Academic year 2015-16

Radio Communications

Degree: | Code: | Type: |

Bachelor's Degree in Computer Science | 22630 | Optional subject |

Bachelor's Degree in Telematics Engineering | 21752 | Optional subject |

Bachelor's Degree in Audiovisual Systems Engineering | 22663 | Optional subject |

ECTS credits: | 4 | Workload: | 100 hours | Trimester: | 1st |

Department: | Dept. of Information and Communication Technologies |

Coordinator: | Rafael Pous |

Teaching staff: | Rafael Pous Raúl Parada |

Language: | English |

Timetable: | |

Building: | Communication campus - Poblenou |

Radio-communications is a basic course on antennas and propagation, with a clear practical and hands-on orientation. The students will learn:

- Antenna parameters
- Power calculations in a radio link
- Basic antenna types (wire, patch, aperture, reflectors)
- Principles of antenna parameter measurements

This subject does not have the intention of being a comprehensive course on antennas and propagation. Several important topics are left out (radiation integrals, numerical methods, etc.), but the fundamental principles will be covered, and the student will gain a basic understanding of the main topics relevant to antenna characterization, design and measurements. This basic understanding will be enough for those students interested in the subject to use some of the very good textbooks available to dig deeper in his or her particular areas of interest.

A good command of high-school level mathematics and physics is required. In particular, the following concepts must have been mastered before this course:

- Complex numbers
- Functions and their graphical representation
- Cartesian, cylindrical and spherical coordinate systems
- Basic differentiation and integration of functions in 1 and 2 variables
- Waves, propagation, and reflection
- Phasor notation
- Basic electromagnetic theory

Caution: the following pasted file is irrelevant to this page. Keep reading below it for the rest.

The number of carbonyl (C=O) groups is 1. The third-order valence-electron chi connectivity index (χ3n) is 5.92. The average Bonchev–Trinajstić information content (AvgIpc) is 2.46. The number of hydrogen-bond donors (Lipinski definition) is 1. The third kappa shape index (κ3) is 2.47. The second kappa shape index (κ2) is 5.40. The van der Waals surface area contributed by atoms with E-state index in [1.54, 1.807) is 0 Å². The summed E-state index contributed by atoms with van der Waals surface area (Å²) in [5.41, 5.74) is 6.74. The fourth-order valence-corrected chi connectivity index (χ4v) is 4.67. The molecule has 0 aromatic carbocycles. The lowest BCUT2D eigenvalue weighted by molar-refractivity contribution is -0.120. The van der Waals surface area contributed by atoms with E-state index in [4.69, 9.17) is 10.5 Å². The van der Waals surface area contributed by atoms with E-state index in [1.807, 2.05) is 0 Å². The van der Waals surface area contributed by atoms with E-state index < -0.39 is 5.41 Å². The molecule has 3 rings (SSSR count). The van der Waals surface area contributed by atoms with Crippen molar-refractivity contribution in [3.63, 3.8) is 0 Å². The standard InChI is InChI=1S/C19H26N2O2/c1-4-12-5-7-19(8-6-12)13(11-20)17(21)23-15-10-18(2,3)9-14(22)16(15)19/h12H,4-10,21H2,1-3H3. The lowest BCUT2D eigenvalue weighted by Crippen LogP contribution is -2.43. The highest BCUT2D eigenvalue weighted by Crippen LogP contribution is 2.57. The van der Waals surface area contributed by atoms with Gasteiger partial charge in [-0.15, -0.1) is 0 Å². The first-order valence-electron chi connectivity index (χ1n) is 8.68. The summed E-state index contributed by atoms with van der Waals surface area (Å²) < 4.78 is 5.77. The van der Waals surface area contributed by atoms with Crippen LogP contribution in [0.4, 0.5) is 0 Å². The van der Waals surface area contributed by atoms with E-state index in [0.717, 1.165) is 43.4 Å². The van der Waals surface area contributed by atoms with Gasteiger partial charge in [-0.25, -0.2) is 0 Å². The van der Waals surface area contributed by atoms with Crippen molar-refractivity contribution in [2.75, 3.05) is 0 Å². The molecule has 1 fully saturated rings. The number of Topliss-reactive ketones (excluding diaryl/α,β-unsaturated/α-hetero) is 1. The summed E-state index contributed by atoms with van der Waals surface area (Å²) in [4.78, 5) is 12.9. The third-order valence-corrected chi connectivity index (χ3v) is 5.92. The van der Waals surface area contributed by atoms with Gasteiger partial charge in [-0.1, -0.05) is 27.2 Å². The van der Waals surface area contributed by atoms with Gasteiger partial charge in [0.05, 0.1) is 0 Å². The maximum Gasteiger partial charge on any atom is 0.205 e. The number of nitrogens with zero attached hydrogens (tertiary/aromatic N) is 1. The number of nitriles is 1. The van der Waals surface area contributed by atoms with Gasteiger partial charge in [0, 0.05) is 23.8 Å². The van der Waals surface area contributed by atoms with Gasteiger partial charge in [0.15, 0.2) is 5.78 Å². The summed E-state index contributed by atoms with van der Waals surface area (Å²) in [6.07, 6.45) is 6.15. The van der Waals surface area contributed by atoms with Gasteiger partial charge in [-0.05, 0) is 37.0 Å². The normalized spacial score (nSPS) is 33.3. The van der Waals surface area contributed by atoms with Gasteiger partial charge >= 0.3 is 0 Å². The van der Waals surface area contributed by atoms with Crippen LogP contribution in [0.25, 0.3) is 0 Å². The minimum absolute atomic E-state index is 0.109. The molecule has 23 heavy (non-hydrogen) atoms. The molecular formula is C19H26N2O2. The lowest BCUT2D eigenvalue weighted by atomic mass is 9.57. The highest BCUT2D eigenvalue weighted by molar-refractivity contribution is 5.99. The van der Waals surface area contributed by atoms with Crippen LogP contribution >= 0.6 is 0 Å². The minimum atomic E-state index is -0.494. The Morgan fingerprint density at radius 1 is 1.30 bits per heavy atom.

In particular, the student must have assimilated the 1st year required course on Waves and Electromagnetism.

Transferable skills:

- Ability to work in groups
- Ability to write technical documents
- Creativity applied to engineering design
- Capacity to research solutions in technical literature

Specific competences:

- Spatial reasoning
- Basic skills in the electronics lab
- Metrology applied to radiocommunications

There will be a single evaluation itinerary for this subject based on:

- Laboratory (50%): there will be three lab projects. The lab projects will be done in groups of two students, and there will be a single qualification for both group members (only in exceptional circumstances will this principle be changed). Each lab project may consist of one or more deliverables (e. g. preliminary study and final report). All assignments will be turned in in PDF format and through the Aula Global e-learning platform. No assignments will be accepted in other formats, through other channels, or delivered after the deadline. An assignment not delivered, delivered not according to the above requirements, or delivered late, will be graded with a 0/10. Attendance to the laboratory sessions is a strict requirement. More than two unjustified missed laboratory sessions will be a cause for a 0/10 laboratory grade. A minimum average laboratory grade of 5/10 is required to pass the course. A laboratory grade lower than 5/10 will mean that the student will have to take the class all over again, since laboratories cannot be passed in the July examination.
- Final exam (40%): a final exam, covering the topics taught in the classroom and laboratory sessions will be scheduled during the official exam period of the University. A minimum of 5/10 in the final exam is required to pass the course. A grade lower than 5/10 will mean that the student will have to take the July exam (given that the laboratory grade is 5/10 or higher).
- Class participation (10%): a grade given by the course teachers, evaluating the degree of participation and involvement of the student in the the classroom and laboratory sessions. Asking questions, answering the questions posed by the teachers, attending the conferences by invited speakers, and a general positive attitude will all count towards this evaluation criteria. No minimum grade is required for class participation.

**Content blocks**

The subject is organized around 6 content blocks, each content block being discussed in one 2-hour classroom session: